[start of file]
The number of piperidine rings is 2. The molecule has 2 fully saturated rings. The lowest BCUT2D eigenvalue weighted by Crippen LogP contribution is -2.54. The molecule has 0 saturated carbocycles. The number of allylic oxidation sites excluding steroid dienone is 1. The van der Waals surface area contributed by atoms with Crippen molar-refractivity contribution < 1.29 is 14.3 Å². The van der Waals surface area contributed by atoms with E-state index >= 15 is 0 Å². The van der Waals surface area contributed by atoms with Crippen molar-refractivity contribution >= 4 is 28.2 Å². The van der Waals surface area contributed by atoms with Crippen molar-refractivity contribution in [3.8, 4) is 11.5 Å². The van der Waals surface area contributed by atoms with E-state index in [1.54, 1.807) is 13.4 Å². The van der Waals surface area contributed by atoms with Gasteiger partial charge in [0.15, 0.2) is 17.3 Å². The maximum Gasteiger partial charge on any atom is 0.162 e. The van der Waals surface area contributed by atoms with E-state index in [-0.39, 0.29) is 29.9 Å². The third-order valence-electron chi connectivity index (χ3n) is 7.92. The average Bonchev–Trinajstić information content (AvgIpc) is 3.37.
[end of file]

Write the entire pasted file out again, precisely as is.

The number of piperidine rings is 2. The molecule has 2 fully saturated rings. The lowest BCUT2D eigenvalue weighted by Crippen LogP contribution is -2.54. The molecule has 0 saturated carbocycles. The number of allylic oxidation sites excluding steroid dienone is 1. The van der Waals surface area contributed by atoms with Crippen molar-refractivity contribution < 1.29 is 14.3 Å². The van der Waals surface area contributed by atoms with E-state index >= 15 is 0 Å². The van der Waals surface area contributed by atoms with Crippen molar-refractivity contribution >= 4 is 28.2 Å². The van der Waals surface area contributed by atoms with Crippen molar-refractivity contribution in [3.8, 4) is 11.5 Å². The van der Waals surface area contributed by atoms with E-state index in [1.54, 1.807) is 13.4 Å². The van der Waals surface area contributed by atoms with Gasteiger partial charge in [0.15, 0.2) is 17.3 Å². The maximum Gasteiger partial charge on any atom is 0.162 e. The van der Waals surface area contributed by atoms with E-state index in [-0.39, 0.29) is 29.9 Å². The third-order valence-electron chi connectivity index (χ3n) is 7.92. The average Bonchev–Trinajstić information content (AvgIpc) is 3.37.